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10 posts
Reducing Linux Binary Size
Edited by SedatedSnail on
TLDR How do I write my own _start procedure while still dynamically linking with the systems libc?

Hey everybody,
Using gcc on my Ubuntu machine an empty main function compiles to a 14.3 Kb binary.
Typically on Windows I would compile without the runtime library to reduce the size, I just call the native API and everything works fine.
But on Linux the the runtime library is the native API. Because of this, I still want to dynamically link to libc; I don't want to use syscall.
I know I can get the Binary size down to 624 bytes if I don't link with libc, but then I wont be able to use libraries like xcb which requires you to call free.
I believe the startup files are causing the bloat, so my Idea was to try and write the initialization code myself, but I can't find any documentation on that.
The disassembly doesn't seem to be that much code, so I'm not sure whats taking up to much space. Does any one have any experience with doing this?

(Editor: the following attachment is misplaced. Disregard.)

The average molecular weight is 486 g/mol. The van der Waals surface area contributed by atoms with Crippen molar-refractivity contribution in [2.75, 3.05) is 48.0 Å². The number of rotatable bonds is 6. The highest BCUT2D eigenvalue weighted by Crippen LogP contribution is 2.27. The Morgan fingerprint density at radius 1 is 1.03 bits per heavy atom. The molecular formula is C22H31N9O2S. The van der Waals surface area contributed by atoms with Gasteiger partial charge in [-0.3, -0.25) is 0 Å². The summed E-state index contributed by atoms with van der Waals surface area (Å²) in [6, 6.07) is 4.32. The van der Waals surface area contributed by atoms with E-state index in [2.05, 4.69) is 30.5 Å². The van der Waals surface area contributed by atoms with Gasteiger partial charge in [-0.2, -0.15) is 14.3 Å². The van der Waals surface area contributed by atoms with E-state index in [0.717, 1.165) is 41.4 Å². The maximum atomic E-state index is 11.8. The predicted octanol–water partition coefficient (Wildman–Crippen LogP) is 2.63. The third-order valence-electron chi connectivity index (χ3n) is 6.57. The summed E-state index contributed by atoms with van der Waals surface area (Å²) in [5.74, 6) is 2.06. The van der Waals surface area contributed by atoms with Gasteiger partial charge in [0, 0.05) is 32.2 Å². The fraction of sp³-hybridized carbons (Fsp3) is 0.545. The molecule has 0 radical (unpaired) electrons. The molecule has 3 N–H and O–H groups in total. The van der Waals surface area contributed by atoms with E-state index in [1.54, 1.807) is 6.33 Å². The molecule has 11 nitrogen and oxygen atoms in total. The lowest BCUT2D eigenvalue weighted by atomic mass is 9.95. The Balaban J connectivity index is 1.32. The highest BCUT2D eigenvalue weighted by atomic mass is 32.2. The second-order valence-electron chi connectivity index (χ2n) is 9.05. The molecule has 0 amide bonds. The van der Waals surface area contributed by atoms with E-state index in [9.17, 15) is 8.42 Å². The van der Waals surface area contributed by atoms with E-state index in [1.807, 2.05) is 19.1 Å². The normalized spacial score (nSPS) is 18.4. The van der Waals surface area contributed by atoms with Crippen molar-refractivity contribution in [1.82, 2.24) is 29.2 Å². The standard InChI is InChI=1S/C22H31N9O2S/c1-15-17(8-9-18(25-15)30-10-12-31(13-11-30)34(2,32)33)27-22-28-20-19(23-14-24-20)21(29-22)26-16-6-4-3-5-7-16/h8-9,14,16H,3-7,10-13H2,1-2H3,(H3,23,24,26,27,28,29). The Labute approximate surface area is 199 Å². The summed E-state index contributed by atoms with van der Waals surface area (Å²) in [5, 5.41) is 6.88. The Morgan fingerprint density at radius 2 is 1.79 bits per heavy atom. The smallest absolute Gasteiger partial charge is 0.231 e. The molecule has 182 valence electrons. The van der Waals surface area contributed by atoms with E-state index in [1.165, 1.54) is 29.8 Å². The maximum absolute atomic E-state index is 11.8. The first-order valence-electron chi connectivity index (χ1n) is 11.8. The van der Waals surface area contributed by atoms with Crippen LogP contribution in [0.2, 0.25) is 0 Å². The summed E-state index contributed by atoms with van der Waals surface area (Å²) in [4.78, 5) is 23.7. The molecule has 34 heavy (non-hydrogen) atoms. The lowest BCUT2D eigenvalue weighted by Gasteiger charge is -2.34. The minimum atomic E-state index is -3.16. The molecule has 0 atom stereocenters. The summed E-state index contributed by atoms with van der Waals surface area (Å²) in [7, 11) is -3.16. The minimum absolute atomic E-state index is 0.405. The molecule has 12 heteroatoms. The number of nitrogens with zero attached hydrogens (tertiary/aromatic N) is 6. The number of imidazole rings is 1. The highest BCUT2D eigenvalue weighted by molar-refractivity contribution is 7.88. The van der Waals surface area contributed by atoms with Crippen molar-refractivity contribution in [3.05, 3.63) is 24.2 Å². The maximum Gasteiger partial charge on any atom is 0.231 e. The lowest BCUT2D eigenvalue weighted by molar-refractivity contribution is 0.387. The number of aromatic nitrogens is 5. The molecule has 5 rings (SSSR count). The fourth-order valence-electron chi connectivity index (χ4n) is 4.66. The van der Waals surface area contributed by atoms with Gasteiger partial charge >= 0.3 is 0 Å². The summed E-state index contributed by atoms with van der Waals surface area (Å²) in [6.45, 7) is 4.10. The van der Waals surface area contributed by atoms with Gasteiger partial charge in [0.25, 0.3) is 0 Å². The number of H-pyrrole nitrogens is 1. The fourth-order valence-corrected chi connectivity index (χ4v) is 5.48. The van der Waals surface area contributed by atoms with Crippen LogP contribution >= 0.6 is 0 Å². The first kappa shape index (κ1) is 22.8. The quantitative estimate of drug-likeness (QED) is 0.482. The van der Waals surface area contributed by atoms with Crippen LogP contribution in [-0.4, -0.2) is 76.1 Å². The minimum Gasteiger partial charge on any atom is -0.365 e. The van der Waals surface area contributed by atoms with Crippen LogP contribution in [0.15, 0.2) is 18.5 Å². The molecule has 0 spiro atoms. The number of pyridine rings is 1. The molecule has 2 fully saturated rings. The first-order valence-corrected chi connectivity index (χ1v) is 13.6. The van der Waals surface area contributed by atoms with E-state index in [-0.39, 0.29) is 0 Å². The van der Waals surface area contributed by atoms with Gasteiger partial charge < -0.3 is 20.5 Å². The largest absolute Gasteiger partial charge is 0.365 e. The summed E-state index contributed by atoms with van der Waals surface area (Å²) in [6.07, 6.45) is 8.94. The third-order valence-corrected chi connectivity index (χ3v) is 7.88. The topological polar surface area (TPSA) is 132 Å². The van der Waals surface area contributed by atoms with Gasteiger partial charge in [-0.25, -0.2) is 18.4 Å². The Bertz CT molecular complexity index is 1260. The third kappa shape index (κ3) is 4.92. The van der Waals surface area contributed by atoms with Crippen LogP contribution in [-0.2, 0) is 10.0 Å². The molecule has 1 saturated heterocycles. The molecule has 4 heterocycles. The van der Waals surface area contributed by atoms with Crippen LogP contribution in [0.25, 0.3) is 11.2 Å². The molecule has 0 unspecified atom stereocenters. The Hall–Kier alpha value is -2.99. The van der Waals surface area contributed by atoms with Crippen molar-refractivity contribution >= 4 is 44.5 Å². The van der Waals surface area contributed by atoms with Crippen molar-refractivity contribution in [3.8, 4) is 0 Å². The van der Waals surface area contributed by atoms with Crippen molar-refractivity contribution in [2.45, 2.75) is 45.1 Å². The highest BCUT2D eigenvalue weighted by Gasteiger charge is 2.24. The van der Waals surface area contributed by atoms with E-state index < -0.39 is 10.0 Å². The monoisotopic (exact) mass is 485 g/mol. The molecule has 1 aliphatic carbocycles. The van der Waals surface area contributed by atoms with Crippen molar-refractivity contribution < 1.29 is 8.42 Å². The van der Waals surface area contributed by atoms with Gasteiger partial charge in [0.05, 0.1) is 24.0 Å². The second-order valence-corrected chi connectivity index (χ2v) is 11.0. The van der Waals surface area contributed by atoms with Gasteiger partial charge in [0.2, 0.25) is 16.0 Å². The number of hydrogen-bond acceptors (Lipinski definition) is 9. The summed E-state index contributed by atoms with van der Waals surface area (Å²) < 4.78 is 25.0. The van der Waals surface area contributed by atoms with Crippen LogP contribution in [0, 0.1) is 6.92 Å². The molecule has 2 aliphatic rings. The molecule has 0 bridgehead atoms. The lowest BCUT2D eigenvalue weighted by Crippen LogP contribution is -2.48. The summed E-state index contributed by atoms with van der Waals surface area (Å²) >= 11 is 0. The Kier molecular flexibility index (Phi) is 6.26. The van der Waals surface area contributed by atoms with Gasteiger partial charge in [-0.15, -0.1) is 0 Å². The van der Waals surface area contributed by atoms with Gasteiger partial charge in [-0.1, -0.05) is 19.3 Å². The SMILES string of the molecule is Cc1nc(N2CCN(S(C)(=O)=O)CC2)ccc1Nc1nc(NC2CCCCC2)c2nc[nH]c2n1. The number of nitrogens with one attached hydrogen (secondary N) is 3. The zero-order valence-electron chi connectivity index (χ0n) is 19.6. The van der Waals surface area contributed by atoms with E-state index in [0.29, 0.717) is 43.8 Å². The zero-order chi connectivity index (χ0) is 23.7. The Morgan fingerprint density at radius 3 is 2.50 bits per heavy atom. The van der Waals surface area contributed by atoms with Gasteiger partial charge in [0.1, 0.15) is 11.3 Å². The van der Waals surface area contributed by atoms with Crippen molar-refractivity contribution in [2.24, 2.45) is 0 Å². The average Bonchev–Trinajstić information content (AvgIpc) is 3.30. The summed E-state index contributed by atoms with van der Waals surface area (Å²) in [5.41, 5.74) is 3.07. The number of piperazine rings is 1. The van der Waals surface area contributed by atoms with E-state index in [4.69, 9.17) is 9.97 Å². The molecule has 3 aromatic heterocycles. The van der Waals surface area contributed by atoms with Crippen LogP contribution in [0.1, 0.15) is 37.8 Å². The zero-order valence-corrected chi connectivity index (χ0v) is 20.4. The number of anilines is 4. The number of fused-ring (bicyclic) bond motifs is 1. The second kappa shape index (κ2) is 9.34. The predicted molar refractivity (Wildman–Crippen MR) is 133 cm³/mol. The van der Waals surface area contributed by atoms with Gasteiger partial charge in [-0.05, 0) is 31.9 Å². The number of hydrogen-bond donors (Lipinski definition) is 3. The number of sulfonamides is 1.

Are there any other things to watch-out for, like Initializing globals or something?
Mārtiņš Možeiko
2202 posts / 1 project
Reducing Linux Binary Size
You can still call functions to libc and provide your own _start. That will work fine.

Documentation on how executable starts is architecture specific. For x86_64 it is documented in System V Application Binary Inter...Architecture Processor Supplement. "3.4 Process Initialization".

You can check what typical _start does, for example, by looking into musl source code - __libc_start_main function in __libc_start_main.c file. As you said, it is not much.
10 posts
Reducing Linux Binary Size
Awesome, thanks for the links! Looks like these will be super useful.
Lex Martin
4 posts
Reducing Linux Binary Size
Edited by Lex Martin on
Have you tried dlopen/dlsym on libc? I suspect you have to initialize libc with libc_start_main, but maybe not.